New mural at Fraser Elementary celebrates diversity, nature |

New mural at Fraser Elementary celebrates diversity, nature

The completed mural at Fraser Elementary.
Courtesy / Eric Vandernail

FRASER — When the temperatures begin to cool, the leaves begin to turn and children begin school again, they will encounter some new faces at the Fraser Valley Elementary playground. The new faces are part of a larger mural added to the playground last week as part of an overall upgrade to the outdoor space.

The mural was commissioned by the Fraser Public Arts Committee after receiving a grant application from Diane Jacobsen, a preschool teacher at Fraser Valley Elementary. It was painted by Emanuel Martinez, a Denver artist known for his murals and outreach work with at-risk youth.

The focus of the mural is a celebration of diversity and the natural beauty of the area. Jacobsen said she wanted to expose the students to more art and use the mural as an educational tool.

“I hope it makes people think about what a beautiful place we live in and what a diverse school we have and that’s what makes our school wonderful is how diverse we are,” Jacobsen said.

Jacobsen received a $1,000 grant from the arts committee and a matching grant from Mountain Parks Electric to pay for the mural. Eric Vandernail, a member of the arts committee, said the committee felt the design concept for the mural was a good opportunity to showcase Martinez’s vibrant style.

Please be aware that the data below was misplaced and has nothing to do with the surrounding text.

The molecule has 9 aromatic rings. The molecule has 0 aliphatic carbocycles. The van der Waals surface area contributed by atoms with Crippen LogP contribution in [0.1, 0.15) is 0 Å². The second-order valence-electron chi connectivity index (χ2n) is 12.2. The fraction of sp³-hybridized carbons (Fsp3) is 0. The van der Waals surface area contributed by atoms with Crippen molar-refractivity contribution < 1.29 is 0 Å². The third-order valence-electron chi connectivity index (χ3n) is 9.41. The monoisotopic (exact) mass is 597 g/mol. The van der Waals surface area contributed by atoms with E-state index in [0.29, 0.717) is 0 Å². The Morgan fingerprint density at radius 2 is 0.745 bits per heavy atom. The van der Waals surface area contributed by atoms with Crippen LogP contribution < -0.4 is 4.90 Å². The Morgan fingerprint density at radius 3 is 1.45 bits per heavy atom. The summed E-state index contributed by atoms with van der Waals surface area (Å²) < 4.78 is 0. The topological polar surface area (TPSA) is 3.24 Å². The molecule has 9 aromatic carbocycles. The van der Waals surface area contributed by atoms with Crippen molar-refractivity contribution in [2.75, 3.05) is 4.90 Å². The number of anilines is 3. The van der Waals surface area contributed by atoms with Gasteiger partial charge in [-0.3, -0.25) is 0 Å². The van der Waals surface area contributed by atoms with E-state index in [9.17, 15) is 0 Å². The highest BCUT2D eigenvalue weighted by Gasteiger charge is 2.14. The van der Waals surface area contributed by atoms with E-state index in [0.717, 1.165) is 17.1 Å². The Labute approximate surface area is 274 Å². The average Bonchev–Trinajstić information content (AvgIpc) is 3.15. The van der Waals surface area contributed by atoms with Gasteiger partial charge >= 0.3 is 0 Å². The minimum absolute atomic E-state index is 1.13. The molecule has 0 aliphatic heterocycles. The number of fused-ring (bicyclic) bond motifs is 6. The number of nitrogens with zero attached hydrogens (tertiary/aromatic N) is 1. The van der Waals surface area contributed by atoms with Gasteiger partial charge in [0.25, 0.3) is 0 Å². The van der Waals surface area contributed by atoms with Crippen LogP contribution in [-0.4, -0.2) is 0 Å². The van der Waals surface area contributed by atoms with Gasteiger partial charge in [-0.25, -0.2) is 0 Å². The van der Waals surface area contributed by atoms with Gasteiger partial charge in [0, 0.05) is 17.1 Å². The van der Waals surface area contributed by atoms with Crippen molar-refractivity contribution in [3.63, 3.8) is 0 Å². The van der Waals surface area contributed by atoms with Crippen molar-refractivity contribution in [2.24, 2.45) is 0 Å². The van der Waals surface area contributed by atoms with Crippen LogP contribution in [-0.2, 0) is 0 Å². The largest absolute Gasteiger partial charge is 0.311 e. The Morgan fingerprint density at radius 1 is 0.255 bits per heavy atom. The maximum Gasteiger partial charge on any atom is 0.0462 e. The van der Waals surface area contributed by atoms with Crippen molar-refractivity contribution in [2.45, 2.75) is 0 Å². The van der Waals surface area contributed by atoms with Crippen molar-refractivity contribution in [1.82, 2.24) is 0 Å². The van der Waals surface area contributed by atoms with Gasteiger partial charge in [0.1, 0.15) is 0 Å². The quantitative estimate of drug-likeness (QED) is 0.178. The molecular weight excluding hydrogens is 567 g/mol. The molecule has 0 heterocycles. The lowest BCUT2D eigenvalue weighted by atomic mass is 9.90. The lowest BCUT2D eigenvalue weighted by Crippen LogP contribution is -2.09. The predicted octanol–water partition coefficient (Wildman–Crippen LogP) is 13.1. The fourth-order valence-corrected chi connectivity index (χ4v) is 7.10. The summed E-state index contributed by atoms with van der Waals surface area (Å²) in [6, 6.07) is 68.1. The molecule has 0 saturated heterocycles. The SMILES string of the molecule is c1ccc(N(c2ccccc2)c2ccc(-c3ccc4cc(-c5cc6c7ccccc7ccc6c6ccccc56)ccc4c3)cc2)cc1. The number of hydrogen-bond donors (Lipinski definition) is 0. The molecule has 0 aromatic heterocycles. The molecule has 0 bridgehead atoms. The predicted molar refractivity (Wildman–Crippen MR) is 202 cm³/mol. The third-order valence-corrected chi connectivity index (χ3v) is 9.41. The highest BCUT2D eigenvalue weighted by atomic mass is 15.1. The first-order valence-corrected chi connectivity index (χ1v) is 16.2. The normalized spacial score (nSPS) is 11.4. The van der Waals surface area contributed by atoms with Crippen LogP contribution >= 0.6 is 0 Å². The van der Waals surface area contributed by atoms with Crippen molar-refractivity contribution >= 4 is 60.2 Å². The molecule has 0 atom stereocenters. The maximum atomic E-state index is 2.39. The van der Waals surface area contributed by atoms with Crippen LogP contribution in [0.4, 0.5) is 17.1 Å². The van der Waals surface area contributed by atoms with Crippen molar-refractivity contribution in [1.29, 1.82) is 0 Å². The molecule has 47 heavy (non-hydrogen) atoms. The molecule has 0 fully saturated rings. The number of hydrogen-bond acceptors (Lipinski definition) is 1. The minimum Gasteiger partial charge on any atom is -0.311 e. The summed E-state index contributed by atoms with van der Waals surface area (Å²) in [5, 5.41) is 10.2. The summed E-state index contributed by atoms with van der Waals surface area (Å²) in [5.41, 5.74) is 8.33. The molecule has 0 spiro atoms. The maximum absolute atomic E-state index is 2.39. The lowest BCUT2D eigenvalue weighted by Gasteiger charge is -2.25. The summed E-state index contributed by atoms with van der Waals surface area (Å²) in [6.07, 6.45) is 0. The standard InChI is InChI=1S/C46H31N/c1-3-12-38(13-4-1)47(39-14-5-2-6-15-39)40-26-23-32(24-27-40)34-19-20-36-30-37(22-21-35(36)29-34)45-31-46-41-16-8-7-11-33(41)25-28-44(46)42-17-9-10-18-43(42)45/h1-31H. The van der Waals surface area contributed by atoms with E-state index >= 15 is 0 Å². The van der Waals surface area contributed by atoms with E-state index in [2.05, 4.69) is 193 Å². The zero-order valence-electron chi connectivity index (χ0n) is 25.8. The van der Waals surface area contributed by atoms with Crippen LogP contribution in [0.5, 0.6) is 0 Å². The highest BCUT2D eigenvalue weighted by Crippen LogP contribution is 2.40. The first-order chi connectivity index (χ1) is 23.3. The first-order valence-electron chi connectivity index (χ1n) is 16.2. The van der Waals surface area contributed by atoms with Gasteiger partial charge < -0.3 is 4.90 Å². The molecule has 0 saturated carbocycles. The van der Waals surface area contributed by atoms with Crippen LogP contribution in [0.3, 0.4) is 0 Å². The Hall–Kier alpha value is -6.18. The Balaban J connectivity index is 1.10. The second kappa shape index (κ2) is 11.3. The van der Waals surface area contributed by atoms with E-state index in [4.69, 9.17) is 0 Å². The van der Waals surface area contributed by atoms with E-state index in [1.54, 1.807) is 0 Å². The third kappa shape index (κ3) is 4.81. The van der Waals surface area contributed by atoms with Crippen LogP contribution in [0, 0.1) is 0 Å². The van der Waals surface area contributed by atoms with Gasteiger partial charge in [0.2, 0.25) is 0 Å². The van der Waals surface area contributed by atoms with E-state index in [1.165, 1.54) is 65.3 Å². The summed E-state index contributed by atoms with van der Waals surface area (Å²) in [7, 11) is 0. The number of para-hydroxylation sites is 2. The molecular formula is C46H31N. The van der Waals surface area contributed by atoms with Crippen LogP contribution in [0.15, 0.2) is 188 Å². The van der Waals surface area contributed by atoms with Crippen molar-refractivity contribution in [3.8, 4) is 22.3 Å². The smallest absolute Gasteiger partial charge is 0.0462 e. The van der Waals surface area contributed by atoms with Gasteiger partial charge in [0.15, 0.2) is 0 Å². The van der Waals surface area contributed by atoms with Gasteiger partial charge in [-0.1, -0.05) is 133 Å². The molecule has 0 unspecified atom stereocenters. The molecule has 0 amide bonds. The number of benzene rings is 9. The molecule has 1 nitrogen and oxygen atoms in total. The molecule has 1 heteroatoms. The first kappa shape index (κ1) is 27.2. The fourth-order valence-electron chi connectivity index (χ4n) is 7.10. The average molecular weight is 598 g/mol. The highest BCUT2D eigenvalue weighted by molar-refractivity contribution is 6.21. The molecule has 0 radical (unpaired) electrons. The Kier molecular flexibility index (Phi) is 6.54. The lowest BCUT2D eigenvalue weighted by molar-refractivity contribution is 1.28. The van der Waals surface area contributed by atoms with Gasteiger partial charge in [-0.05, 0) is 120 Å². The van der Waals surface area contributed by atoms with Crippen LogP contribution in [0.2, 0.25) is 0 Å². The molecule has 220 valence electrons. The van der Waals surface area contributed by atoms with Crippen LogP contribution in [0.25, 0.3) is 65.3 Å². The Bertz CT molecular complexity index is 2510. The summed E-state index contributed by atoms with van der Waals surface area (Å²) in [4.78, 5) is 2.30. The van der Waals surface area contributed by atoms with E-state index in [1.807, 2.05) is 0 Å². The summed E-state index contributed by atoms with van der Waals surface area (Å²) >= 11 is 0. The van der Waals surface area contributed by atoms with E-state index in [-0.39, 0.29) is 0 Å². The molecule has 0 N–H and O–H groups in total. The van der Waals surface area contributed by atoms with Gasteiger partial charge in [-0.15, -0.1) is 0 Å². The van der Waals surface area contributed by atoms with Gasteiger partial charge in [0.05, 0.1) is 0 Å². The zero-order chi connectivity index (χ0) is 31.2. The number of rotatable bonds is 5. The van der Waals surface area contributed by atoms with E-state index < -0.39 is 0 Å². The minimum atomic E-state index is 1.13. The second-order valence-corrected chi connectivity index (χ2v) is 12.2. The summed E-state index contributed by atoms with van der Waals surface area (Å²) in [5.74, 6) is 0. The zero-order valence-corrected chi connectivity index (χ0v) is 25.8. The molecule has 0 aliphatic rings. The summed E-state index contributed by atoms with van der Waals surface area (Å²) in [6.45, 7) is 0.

“The Public Arts Committee is trying to bring more arts and culture to the community,” Vandernail said. “It’s really nice to educate people about art and bring art into the community more. I’m really looking forward to kids playing out there and enjoying (the mural).”

The mural is the first step in a larger project to update the playground that Jacobsen is working on. She hopes to move the playground away from more traditional structures and add more art and STEM features, as well as bringing in natural elements.

For this part of the project, Jacobsen received a $5,000 grant from Early Childhood Health Outdoors, a program of the National Wildlife Federation.

“What we know about these more naturalized settings, as opposed to man-made structures for kids outdoor play, we know that it produces better outcomes for kids, that kids are more creative, more critical thinkers and problem solving skills increase dramatically,” Jacobsen said. “My job is to build that foundation for, not only kids to be good students, but amazing people.”

Jacobsen expects this to be a multi-year project, but ultimately hopes to have a space the whole school can utilize, including features like an outdoor classroom, an art area, a magnet wall and garden space.

“It will be a place that is very aesthetically beautiful, but also will enhance learning for all ages,” she said. “I can’t wait to build my playground design around (the mural). One of the things I want to do is build a deck right up to it so that it becomes the backdrop for the outdoor classroom space. I’m excited to see how it moves the design for the rest of the playground.”

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